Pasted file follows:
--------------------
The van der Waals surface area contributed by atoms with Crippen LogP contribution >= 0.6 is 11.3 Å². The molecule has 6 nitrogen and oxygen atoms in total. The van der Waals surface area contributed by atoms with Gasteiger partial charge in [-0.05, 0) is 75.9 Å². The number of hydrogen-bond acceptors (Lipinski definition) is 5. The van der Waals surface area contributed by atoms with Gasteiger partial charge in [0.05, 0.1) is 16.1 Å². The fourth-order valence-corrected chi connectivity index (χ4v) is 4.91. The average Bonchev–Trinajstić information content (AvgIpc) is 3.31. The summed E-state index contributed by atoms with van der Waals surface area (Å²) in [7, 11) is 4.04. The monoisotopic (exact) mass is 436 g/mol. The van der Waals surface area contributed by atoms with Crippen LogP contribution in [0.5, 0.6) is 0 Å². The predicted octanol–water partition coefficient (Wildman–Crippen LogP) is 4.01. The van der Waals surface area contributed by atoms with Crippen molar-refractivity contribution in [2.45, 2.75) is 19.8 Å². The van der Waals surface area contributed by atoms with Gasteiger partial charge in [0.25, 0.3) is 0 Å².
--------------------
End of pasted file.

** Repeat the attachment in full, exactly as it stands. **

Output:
The van der Waals surface area contributed by atoms with Crippen LogP contribution >= 0.6 is 11.3 Å². The molecule has 6 nitrogen and oxygen atoms in total. The van der Waals surface area contributed by atoms with Gasteiger partial charge in [-0.05, 0) is 75.9 Å². The number of hydrogen-bond acceptors (Lipinski definition) is 5. The van der Waals surface area contributed by atoms with Gasteiger partial charge in [0.05, 0.1) is 16.1 Å². The fourth-order valence-corrected chi connectivity index (χ4v) is 4.91. The average Bonchev–Trinajstić information content (AvgIpc) is 3.31. The summed E-state index contributed by atoms with van der Waals surface area (Å²) in [7, 11) is 4.04. The monoisotopic (exact) mass is 436 g/mol. The van der Waals surface area contributed by atoms with Crippen LogP contribution in [0.5, 0.6) is 0 Å². The predicted octanol–water partition coefficient (Wildman–Crippen LogP) is 4.01. The van der Waals surface area contributed by atoms with Crippen molar-refractivity contribution in [2.45, 2.75) is 19.8 Å². The van der Waals surface area contributed by atoms with Gasteiger partial charge in [0.25, 0.3) is 0 Å².